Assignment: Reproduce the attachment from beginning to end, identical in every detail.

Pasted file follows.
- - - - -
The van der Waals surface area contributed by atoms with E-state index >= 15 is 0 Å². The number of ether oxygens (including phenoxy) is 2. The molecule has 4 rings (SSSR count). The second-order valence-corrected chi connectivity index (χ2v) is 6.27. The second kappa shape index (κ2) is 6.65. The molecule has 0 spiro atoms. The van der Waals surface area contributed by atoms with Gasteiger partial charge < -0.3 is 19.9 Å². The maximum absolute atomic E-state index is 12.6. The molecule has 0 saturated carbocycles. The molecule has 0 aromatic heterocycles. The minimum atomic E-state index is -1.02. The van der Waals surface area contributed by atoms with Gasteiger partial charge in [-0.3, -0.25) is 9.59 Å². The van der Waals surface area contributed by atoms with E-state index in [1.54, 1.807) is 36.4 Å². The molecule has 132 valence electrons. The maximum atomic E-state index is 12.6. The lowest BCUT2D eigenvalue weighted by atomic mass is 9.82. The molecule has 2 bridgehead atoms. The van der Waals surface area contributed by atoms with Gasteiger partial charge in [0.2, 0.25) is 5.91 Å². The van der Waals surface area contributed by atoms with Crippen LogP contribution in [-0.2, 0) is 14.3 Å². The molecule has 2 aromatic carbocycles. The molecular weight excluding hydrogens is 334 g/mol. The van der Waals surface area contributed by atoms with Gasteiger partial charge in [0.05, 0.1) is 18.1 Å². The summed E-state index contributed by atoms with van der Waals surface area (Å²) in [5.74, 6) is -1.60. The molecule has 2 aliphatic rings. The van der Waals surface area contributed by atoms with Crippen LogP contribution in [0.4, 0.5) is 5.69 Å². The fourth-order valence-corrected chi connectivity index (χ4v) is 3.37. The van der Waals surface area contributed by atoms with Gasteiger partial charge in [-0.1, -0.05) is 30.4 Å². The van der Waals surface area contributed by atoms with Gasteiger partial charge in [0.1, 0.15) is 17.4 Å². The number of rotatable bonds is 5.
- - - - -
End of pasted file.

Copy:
The van der Waals surface area contributed by atoms with E-state index >= 15 is 0 Å². The number of ether oxygens (including phenoxy) is 2. The molecule has 4 rings (SSSR count). The second-order valence-corrected chi connectivity index (χ2v) is 6.27. The second kappa shape index (κ2) is 6.65. The molecule has 0 spiro atoms. The van der Waals surface area contributed by atoms with Gasteiger partial charge < -0.3 is 19.9 Å². The maximum absolute atomic E-state index is 12.6. The molecule has 0 saturated carbocycles. The molecule has 0 aromatic heterocycles. The minimum atomic E-state index is -1.02. The van der Waals surface area contributed by atoms with Gasteiger partial charge in [-0.3, -0.25) is 9.59 Å². The van der Waals surface area contributed by atoms with E-state index in [1.54, 1.807) is 36.4 Å². The molecule has 132 valence electrons. The maximum atomic E-state index is 12.6. The lowest BCUT2D eigenvalue weighted by atomic mass is 9.82. The molecule has 2 bridgehead atoms. The van der Waals surface area contributed by atoms with Gasteiger partial charge in [0.2, 0.25) is 5.91 Å². The van der Waals surface area contributed by atoms with Crippen LogP contribution in [-0.2, 0) is 14.3 Å². The molecule has 2 aromatic carbocycles. The molecular weight excluding hydrogens is 334 g/mol. The van der Waals surface area contributed by atoms with Gasteiger partial charge in [0.05, 0.1) is 18.1 Å². The summed E-state index contributed by atoms with van der Waals surface area (Å²) in [5.74, 6) is -1.60. The molecule has 2 aliphatic rings. The van der Waals surface area contributed by atoms with Crippen LogP contribution in [0.4, 0.5) is 5.69 Å². The fourth-order valence-corrected chi connectivity index (χ4v) is 3.37. The van der Waals surface area contributed by atoms with Gasteiger partial charge in [-0.1, -0.05) is 30.4 Å². The van der Waals surface area contributed by atoms with Gasteiger partial charge in [0.1, 0.15) is 17.4 Å². The number of rotatable bonds is 5.